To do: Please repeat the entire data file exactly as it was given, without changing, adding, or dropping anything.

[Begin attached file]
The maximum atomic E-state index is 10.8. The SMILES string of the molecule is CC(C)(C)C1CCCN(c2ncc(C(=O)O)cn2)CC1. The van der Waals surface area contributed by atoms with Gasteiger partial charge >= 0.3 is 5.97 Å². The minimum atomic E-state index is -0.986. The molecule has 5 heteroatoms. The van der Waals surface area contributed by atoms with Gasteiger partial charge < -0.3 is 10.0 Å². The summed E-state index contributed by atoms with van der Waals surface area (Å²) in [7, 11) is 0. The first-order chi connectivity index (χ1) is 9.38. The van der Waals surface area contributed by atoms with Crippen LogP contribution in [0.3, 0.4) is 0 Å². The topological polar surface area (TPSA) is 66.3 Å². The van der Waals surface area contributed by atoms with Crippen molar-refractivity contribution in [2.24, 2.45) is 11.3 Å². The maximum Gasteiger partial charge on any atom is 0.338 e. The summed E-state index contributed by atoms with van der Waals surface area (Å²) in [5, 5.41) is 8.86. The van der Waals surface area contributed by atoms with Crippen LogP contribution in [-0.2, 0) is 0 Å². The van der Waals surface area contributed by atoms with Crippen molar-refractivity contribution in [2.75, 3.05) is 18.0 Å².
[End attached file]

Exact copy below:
The maximum atomic E-state index is 10.8. The SMILES string of the molecule is CC(C)(C)C1CCCN(c2ncc(C(=O)O)cn2)CC1. The van der Waals surface area contributed by atoms with Gasteiger partial charge >= 0.3 is 5.97 Å². The minimum atomic E-state index is -0.986. The molecule has 5 heteroatoms. The van der Waals surface area contributed by atoms with Gasteiger partial charge < -0.3 is 10.0 Å². The summed E-state index contributed by atoms with van der Waals surface area (Å²) in [7, 11) is 0. The first-order chi connectivity index (χ1) is 9.38. The van der Waals surface area contributed by atoms with Crippen LogP contribution in [0.3, 0.4) is 0 Å². The topological polar surface area (TPSA) is 66.3 Å². The van der Waals surface area contributed by atoms with Crippen molar-refractivity contribution in [2.24, 2.45) is 11.3 Å². The maximum Gasteiger partial charge on any atom is 0.338 e. The summed E-state index contributed by atoms with van der Waals surface area (Å²) in [5, 5.41) is 8.86. The van der Waals surface area contributed by atoms with Crippen LogP contribution in [-0.2, 0) is 0 Å². The van der Waals surface area contributed by atoms with Crippen molar-refractivity contribution in [2.75, 3.05) is 18.0 Å².